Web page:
With patience, understanding – and using our 5 tips below – you can keep a pet calm during a grooming session and make it a fun and rewarding experience for everyone involved.
Pet groomers fill a vital need in the lives of animals, keeping dogs, cats, and other companions clean, removing excess fur from their coats, and trimming their claws. The care and attention contributes to socializing animals, helping them create healthier bonds with the world around them.
Despite its benefits, however, grooming can be incredibly stressful as the pet finds itself in a strange place, surrounded by unfamiliar humans, and inundated with sights and sounds that aren’t part of its normal environment. That’s why it’s a good idea to be proactive about keeping the pets in your care reassured, comforted, and calmed throughout their grooming session.
Breaking the Instinct Barrier
Domesticated animals, including dogs and cats, have been trained and socialized to be our companions over generations, but the instincts that kept their ancestors alive are still very much there. In stressful situations and unfamiliar environments, you’ll need to work against these instincts to keep your four-legged client calm.
1. Use Calm Tones and Slow Movements
Make sure you’re putting the animal at ease from the moment it’s walked in the door. Greet the owner and pet cheerfully, making sure you’re in front of both of them and within their line of sight. Use calm, positive tones and confident body language to help communicate there’s nothing to worry about.
Before petting the animal or taking their leash, offer the back of your hand for them to sniff, allowing them to meet you and keeping your movements smooth, gentle, and non-threatening.
Animals are naturally curious, and satisfied curiosity can be reassuring. Before using any new piece of equipment–from the pet grooming hose to the clippers or nail grinder–offer it for inspection. Once the equipment is switched on, allow a moment for them to get used to the new sound before putting it to use.
Likewise, letting them inspect equipment like clippers after you’ve used them can help reinforce the positive experience and set the groundwork for a more comfortable grooming session the next time they visit.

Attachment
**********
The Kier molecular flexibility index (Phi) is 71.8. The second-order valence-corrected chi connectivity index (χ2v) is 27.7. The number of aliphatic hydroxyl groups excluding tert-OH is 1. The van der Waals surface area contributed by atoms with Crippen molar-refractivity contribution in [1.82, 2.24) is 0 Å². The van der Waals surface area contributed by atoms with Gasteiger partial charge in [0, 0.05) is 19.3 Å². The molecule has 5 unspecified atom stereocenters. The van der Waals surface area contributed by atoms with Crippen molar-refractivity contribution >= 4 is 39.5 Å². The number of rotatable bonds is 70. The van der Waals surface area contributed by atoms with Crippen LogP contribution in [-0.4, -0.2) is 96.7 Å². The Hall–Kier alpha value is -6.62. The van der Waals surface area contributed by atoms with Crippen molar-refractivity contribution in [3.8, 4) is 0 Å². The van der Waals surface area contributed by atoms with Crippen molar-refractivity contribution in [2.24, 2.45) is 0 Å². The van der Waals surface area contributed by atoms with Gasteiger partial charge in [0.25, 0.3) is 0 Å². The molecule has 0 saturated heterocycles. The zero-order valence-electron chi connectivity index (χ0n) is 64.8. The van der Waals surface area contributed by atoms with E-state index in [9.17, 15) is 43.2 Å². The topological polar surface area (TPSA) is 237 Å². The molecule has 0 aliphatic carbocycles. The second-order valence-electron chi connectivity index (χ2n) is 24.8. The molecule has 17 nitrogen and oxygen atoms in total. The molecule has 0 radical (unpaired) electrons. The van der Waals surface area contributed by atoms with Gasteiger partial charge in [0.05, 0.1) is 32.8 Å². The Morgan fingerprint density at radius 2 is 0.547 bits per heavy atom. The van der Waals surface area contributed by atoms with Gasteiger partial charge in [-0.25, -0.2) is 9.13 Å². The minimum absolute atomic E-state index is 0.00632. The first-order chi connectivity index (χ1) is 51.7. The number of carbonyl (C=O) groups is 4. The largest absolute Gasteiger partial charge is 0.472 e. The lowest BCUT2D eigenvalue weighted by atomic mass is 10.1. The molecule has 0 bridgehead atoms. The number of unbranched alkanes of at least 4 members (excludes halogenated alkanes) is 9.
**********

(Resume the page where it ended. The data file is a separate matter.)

Take small breaks during grooming sessions to give animals a chance to relax. This can be especially important for long-haired animals and those with thick undercoats.
Take short breaks to praise them, talk to them, pet them gently, and even play some. This helps get them ready to be still and attentive as you get back to work. If the animal is pulling away or becoming over-agitated, don’t be afraid to take them to a kennel or quiet waiting area where they can relax away from sources of overstimulation before resuming the grooming session later.
Dogs and cats are very food-motivated. Training treats can be a good way to distract nervous animals, reward calm and well-behaved ones, or capture the attention of energetic grooming clients.
Keep a variety of flavors and textures on hand to suit every interest, and make sure you’re checking with owners about food preferences on drop-off.
For extremely nervous dogs and cats, you may need some teamwork from their owner to keep their grooming sessions calm. Familiar sounds, a favorite toy, or a blanket that smells like home in their kennel can help them feel more relaxed and secure while reducing feelings of abandonment.
Just remember that anything that gets dropped off with the pet needs to return with them so it can be used again next time to create their comfort zone.
Grooming is part of keeping companion animals happier, healthier, and better socialized. Keeping them calm during the process helps you work more efficiently, builds better bonds with the animals in your care, and improves your reputation among the pet owners in your community.
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